To make sure my wife and unborn child are well nourished, I made a pretty tasty dinner last night for the two of them.
Erin had requested the scallops a week or so ago, which was one of her favorites at the restaurant I worked at in Chicago. There are a few components to the dish, so it’s not quite a 30 minute meal, but it’s still not too bad:
For the saffron cream – place about a cup and a half of cream in a sauce pan with a good pinch of saffron, bring to a boil and reduce by at least half, season with salt and cool.
For the roma tomatoes – cut the stem end of 2 or 3 tomatoes off and gently squeeze the tomato to get excess liquid and seeds out (you won’t get them all). Next, cut the tomatoes in half lengthwise, season generously with salt and pepper, toss with olive oil and place on a rack on a sheet tray. Roast in a 350 degree oven for 30 or so minutes, until the skin is wrinkled. Allow to cool then peel the skin off and cut the tomatoes into a medium dice.
For the Yukons – cut 2 potatoes into small dice, hold in cold water for a while, then blanch in a deep fryer at 325 degrees until just cooked through. Spread out on a towel and season with salt.
For the garlic butter – place 6 to 8 cloves of garlic in a small pan and cover with vegetable or canola oil, poaching gently until the garlic is soft and easily pierced by a knife. Allow to cool. Take 4 ounces of softened unsalted butter and place in a food processor and mix with the garlic (you could probably do this with a fork as well).
Now you’re all set to go. To finish the dish, sweat a shallot that’s been minced, then add the potatoes, turn the heat to med-high but don’t burn the shallot. Toss in a good handful of the tomato, then add a good amount of cream and about 2 tbsp of the garlic butter. Make sure here that the butter doesn’t break, you want it to emulsify with the cream. Season with salt and pepper.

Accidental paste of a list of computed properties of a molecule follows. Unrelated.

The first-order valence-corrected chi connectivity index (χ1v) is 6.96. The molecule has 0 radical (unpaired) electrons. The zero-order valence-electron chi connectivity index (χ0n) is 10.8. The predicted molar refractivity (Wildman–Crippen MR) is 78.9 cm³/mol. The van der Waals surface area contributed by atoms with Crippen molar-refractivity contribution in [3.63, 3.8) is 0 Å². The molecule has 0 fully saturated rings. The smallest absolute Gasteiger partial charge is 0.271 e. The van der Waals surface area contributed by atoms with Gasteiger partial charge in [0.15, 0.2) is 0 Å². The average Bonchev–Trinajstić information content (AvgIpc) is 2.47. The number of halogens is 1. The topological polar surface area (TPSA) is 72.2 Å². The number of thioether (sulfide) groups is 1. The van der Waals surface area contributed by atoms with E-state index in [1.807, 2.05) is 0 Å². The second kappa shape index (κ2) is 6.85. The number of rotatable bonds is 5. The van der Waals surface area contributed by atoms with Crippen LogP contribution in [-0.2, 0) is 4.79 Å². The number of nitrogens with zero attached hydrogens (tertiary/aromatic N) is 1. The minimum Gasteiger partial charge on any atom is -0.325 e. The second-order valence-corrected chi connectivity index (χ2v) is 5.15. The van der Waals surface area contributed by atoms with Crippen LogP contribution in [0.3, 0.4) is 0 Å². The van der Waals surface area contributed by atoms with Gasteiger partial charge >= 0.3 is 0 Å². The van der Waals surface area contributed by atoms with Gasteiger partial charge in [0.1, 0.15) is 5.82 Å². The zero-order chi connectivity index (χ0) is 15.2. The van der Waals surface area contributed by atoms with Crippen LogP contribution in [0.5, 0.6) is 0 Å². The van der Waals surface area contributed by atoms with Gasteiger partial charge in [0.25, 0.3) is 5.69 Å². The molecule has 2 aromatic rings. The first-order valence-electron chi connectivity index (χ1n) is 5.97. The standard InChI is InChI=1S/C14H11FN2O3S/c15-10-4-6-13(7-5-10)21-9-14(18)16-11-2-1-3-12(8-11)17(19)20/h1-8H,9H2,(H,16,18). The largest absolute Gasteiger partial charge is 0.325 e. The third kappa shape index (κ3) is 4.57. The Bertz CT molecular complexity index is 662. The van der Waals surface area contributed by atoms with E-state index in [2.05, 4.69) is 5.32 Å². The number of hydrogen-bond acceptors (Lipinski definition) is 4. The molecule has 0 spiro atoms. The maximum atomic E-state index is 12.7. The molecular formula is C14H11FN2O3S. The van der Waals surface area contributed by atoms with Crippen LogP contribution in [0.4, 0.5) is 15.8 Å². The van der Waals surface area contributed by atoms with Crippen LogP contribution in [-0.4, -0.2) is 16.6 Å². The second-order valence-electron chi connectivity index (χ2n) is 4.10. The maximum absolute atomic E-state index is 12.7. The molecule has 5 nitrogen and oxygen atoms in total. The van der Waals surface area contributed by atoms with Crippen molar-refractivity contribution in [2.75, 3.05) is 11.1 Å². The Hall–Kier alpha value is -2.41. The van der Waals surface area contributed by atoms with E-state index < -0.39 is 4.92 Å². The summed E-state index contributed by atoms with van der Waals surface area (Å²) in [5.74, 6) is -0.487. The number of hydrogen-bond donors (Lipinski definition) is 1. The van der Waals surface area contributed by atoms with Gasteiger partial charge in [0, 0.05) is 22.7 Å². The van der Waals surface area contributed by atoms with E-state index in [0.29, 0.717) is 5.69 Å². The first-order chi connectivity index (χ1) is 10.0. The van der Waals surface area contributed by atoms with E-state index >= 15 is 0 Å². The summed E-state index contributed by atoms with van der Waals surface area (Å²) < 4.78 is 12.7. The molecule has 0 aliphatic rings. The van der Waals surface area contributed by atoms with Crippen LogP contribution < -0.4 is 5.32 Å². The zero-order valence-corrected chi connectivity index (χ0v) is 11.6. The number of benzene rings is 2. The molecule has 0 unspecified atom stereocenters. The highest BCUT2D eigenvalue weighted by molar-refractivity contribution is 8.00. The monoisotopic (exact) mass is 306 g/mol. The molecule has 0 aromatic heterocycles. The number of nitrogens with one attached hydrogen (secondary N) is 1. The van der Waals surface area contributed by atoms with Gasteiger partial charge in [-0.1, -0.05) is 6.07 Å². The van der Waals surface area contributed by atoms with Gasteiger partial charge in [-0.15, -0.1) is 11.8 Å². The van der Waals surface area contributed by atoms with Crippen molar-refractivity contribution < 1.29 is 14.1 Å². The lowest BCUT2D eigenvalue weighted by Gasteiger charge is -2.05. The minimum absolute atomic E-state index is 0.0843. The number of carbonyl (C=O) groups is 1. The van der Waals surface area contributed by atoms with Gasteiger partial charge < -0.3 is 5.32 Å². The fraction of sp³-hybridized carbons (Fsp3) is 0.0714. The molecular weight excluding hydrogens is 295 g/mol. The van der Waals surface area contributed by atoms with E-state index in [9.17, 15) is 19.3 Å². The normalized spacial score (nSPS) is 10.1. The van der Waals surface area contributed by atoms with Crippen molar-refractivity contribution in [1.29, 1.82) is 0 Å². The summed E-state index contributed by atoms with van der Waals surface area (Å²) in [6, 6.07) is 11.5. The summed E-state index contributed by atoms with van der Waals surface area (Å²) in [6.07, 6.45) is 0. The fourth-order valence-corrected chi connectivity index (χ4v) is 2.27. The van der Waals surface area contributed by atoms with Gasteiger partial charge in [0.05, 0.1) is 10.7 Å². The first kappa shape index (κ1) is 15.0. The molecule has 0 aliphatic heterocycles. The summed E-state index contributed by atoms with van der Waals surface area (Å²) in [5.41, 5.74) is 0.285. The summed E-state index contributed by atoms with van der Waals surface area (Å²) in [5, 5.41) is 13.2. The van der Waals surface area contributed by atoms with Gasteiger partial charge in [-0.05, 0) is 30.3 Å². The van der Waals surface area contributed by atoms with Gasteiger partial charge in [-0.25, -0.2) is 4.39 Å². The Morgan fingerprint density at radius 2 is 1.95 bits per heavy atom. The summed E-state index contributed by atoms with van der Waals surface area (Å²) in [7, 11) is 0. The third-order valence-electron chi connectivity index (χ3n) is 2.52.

For the scallops, clean and dry them and season with salt only on one side (the side you’ll cook first) and salt and pepper on the second side (since the first side is generally cooked longer the pepper has a tendency to burn and nothing tastes as bad as burnt pepper). Heat up oil in a cast iron skillet on high heat, add the scallops and firmly push down the center (if you don’t the center won’t sear) even at the risk of getting splatter burned. Flip the scallops and while they’re finishing place a couple of generous spoonfulls of the ragout in the center of a bowl. Pat the excess grease off the scallops before placing them on the ragout.
As a garnish, I used bacon that I’d cooked until crunchy between two sheet pans. At the restaurant we used deep fried serrano ham and also had a salad of micro-greens in the center, though frisee would work just as well.
At the restaurant I currently work at we have profiteroles with salty caramel ice cream which I just can’t get enough of, hence I decided to try to make it at home:
For the pate a choux I used Gale Gand’s recipe from her cookbook, though any pate a choux recipe would work. I think they came out quite lovely:
For the ice cream I used this recipe from David Lebovitz, except that I left out the caramel praline.
You put the two together and this is what you get:
It’s quite delicious.